The CRCNJ is part of the Global Alzheimer’s Platform Foundation® Network (GAP-Net), a growing network of more than 80 academic and private Alzheimer’s research centers across North America working together to speed and improve Alzheimer’s clinical trials. Each year, GAP organizes the National Citizen Scientist Awards to honor research volunteers and their study partners who are part of the research community and the other research centers in GAP-Net. Research volunteers and study partners are nominated in four categories and all are celebrated locally. In addition, GAP selects one Citizen Scientist from each category to be honored nationally.
Every research volunteer and study partner is a necessary part of the clinical trial community that is searching for a cure. For science, there is no such thing as a “failed” study because the results of all clinical trials teach us more about how the disease works. Every trial is a step closer to finding a cure, and every trial is made possible by the research volunteers and research study partners –Citizen Scientists.
Many Citizen Scientists join clinical trials in hopes of treating their own memory loss or to reduce the risk of future memory problems, and to bring hope to future generations. Many have a family history of the disease, and want to honor the legacy of their loved ones, as well as find a cure to help others. All Citizen Scientists are part of the global team working to find treatments and a cure for Alzheimer’s disease.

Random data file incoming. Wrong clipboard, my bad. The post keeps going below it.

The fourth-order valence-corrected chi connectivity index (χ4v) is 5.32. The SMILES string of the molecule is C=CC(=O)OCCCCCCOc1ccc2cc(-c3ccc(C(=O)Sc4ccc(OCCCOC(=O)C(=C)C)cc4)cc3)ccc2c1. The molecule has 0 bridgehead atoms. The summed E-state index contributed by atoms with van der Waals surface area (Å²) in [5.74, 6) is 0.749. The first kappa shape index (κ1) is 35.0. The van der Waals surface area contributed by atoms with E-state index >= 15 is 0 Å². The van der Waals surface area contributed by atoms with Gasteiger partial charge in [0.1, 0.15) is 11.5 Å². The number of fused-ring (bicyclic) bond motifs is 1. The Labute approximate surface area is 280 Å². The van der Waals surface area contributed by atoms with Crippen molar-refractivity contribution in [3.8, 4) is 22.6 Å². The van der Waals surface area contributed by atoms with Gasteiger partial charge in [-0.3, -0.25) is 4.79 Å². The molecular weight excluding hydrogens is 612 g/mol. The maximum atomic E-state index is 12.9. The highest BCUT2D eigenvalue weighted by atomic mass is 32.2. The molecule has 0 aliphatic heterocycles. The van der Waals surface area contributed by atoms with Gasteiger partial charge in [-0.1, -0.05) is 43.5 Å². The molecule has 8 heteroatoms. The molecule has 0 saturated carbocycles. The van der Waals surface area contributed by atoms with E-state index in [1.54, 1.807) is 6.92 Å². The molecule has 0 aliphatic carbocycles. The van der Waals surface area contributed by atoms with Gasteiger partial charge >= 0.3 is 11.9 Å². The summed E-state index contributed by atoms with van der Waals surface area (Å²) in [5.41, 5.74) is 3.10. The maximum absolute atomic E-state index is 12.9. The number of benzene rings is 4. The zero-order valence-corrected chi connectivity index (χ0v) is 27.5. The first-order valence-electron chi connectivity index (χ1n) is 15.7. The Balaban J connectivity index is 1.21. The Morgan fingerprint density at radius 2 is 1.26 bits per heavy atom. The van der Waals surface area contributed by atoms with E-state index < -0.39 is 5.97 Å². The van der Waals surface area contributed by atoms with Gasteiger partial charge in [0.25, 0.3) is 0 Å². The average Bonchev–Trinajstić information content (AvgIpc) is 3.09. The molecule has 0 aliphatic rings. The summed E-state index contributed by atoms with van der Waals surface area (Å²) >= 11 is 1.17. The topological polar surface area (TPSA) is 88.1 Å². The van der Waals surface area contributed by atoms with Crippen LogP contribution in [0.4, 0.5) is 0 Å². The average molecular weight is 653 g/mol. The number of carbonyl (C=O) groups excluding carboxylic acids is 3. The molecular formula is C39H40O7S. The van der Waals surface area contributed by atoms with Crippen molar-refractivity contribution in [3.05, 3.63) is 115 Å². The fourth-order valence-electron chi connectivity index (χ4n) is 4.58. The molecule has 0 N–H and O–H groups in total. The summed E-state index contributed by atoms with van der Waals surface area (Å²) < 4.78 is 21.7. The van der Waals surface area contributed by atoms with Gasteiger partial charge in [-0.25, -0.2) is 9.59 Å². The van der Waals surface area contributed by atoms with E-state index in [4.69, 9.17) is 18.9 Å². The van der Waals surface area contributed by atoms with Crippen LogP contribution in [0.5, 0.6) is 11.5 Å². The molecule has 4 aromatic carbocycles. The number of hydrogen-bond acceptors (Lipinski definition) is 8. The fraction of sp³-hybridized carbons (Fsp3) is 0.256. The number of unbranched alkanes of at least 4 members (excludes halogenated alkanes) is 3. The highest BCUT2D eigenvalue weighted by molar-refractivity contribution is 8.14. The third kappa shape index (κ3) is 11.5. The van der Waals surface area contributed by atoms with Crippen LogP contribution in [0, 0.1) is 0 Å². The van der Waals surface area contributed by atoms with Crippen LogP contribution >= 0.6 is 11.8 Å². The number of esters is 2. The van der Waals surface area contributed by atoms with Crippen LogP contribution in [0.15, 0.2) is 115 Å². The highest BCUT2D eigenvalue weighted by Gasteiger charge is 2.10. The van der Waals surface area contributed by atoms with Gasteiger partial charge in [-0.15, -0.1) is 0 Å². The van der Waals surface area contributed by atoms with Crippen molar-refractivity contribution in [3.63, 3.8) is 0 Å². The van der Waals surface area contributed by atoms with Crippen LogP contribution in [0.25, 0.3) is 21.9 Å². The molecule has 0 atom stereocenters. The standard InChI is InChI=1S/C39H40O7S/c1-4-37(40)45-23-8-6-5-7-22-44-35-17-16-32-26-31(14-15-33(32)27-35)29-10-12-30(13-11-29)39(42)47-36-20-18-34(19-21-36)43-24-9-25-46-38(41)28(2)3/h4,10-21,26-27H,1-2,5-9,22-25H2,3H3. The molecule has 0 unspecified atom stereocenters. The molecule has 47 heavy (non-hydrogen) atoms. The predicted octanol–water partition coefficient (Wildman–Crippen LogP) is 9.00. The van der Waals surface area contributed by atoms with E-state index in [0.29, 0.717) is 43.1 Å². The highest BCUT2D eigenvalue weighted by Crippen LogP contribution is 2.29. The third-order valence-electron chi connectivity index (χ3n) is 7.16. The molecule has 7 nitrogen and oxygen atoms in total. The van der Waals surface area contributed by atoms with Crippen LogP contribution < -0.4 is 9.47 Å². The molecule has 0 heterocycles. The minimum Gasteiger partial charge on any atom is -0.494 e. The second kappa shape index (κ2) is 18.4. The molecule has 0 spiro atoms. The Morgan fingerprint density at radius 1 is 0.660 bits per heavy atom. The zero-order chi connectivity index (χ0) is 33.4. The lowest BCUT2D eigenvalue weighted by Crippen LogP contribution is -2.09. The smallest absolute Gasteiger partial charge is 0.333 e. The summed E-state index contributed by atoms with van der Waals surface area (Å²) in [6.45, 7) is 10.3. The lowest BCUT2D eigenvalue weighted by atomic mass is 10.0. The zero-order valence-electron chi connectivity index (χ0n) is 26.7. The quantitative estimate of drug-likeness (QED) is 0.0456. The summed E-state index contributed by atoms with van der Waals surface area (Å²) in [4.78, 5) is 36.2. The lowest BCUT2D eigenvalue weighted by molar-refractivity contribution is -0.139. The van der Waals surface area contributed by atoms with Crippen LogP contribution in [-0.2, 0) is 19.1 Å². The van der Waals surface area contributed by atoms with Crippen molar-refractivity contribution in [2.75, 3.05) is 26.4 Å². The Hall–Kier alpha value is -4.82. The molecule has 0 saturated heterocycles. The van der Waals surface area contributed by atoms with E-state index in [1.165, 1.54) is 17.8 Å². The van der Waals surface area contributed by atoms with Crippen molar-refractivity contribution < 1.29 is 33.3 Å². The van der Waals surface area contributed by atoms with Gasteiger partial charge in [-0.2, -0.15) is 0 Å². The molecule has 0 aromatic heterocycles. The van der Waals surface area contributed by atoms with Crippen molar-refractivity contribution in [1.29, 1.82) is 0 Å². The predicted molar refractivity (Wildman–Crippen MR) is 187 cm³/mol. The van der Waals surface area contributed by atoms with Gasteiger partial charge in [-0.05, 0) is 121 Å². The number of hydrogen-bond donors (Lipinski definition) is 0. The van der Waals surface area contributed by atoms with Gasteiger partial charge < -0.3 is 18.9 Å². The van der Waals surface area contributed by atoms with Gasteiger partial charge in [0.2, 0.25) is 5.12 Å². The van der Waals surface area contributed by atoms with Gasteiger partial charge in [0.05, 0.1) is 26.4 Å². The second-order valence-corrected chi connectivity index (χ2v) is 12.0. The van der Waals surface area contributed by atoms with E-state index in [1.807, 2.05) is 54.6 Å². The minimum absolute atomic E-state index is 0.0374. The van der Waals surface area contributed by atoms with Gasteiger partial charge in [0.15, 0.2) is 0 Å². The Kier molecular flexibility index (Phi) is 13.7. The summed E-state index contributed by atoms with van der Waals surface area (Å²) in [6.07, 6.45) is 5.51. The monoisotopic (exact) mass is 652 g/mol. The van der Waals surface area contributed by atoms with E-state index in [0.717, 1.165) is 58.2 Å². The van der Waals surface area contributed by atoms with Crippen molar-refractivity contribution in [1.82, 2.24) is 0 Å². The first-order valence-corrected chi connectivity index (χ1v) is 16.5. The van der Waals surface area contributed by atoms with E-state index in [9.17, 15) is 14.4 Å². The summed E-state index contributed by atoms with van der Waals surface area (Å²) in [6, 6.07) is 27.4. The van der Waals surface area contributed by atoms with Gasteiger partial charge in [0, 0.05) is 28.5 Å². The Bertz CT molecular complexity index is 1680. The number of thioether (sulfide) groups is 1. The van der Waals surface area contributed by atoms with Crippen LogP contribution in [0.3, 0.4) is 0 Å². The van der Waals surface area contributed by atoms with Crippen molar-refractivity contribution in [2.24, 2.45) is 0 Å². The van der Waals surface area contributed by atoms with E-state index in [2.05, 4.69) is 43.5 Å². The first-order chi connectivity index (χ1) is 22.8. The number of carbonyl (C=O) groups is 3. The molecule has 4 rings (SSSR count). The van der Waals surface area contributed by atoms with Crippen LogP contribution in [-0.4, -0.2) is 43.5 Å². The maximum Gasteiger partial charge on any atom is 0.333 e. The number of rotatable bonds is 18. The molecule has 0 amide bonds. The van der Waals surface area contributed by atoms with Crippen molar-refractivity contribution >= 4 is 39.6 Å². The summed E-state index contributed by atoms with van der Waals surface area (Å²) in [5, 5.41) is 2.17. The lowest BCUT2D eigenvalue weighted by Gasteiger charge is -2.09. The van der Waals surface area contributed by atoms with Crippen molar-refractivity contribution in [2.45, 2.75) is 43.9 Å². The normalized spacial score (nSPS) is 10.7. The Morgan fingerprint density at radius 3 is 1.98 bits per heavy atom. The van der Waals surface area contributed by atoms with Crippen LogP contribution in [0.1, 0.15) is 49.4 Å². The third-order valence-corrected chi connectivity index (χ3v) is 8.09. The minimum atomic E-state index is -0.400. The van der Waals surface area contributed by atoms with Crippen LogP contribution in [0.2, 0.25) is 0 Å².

This year, The CRCNJ nominated Marc Kelley and Michelle Snell of our research volunteers and study partners to the Citizen Scientist Awards:
Marc Kelley is a very pleasant, reliable study partner who is a supportive caregiver for his wife and a strong advocate for the Alzheimer’s community. Mr. Kelley has been an advocate for clinical trials and has promoted participation whenever he has a chance, including at many outreach events. He continuously promotes the importance of research and finding a cure. “Nobody enters a clinical trial for themselves. They do so for their children and grandchildren. Every step taken is one step closer to defeating this disease. Also, the extra counseling and care received by the individual trial participant is valuable, reassuring and heartwarming,” said Mr. Kelley, on joining an Alzheimer’s clinical trial and what it means to him.
Michelle Snell has always had a positive, loving, supportive approach to care for her father, managing his disease, and participating in clinical trials. Mrs. Snell’s selfless dedication to her father and finding a cure made trial participation easy to manage and always providing positive feedback and support to Alzheimer’s research. “My dad was incredibly intelligent, active, and loving. He was a scientist and wanted science to figure out the puzzle to curing this disease. We participated in clinical trials to help work toward a cure for this devastating disease. We would do anything to help find a cure!” said Mrs. Snell, on why she joined an Alzheimer’s clinical trial and what it means to her.
Thank you to all our Citizen Scientists. The search for a cure for Alzheimer’s is only possible because of your invaluable contributions.
Because of COVID-19, many Alzheimer’s clinical trials were delayed or postponed. As we begin to resume a more typical schedule and initiate new research, we need more volunteers to pick up where we left off!
If you would like to become a Citizen Scientist or simply have concerns about your memory, please contact The CRCNJ at 973-850-4622.